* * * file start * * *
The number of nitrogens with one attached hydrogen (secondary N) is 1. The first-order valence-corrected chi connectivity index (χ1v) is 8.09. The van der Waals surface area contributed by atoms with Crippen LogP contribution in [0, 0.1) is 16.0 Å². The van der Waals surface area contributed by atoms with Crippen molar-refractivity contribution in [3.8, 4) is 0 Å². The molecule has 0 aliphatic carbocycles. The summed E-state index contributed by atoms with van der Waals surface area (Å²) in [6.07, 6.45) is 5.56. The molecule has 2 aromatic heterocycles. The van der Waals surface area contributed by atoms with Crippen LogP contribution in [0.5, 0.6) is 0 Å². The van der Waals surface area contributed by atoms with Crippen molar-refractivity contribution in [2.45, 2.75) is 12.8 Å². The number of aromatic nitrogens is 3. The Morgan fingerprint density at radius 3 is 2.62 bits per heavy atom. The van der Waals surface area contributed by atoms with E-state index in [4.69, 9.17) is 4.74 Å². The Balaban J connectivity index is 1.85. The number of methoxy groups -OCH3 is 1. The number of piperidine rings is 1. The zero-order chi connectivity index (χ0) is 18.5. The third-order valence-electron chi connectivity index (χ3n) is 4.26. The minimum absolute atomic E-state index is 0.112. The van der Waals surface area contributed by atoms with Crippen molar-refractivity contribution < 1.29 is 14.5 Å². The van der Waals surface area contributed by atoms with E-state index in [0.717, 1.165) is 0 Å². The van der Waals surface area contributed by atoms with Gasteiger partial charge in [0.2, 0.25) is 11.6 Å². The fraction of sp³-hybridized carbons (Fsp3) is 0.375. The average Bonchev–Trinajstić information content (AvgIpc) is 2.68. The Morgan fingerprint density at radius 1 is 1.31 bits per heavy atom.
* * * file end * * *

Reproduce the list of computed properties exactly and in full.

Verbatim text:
The number of nitrogens with one attached hydrogen (secondary N) is 1. The first-order valence-corrected chi connectivity index (χ1v) is 8.09. The van der Waals surface area contributed by atoms with Crippen LogP contribution in [0, 0.1) is 16.0 Å². The van der Waals surface area contributed by atoms with Crippen molar-refractivity contribution in [3.8, 4) is 0 Å². The molecule has 0 aliphatic carbocycles. The summed E-state index contributed by atoms with van der Waals surface area (Å²) in [6.07, 6.45) is 5.56. The molecule has 2 aromatic heterocycles. The van der Waals surface area contributed by atoms with Crippen LogP contribution in [0.5, 0.6) is 0 Å². The van der Waals surface area contributed by atoms with Crippen molar-refractivity contribution in [2.45, 2.75) is 12.8 Å². The number of aromatic nitrogens is 3. The Morgan fingerprint density at radius 3 is 2.62 bits per heavy atom. The van der Waals surface area contributed by atoms with E-state index in [4.69, 9.17) is 4.74 Å². The Balaban J connectivity index is 1.85. The number of methoxy groups -OCH3 is 1. The number of piperidine rings is 1. The zero-order chi connectivity index (χ0) is 18.5. The third-order valence-electron chi connectivity index (χ3n) is 4.26. The minimum absolute atomic E-state index is 0.112. The van der Waals surface area contributed by atoms with Crippen molar-refractivity contribution < 1.29 is 14.5 Å². The van der Waals surface area contributed by atoms with E-state index in [0.717, 1.165) is 0 Å². The van der Waals surface area contributed by atoms with Gasteiger partial charge in [0.2, 0.25) is 11.6 Å². The fraction of sp³-hybridized carbons (Fsp3) is 0.375. The average Bonchev–Trinajstić information content (AvgIpc) is 2.68. The Morgan fingerprint density at radius 1 is 1.31 bits per heavy atom.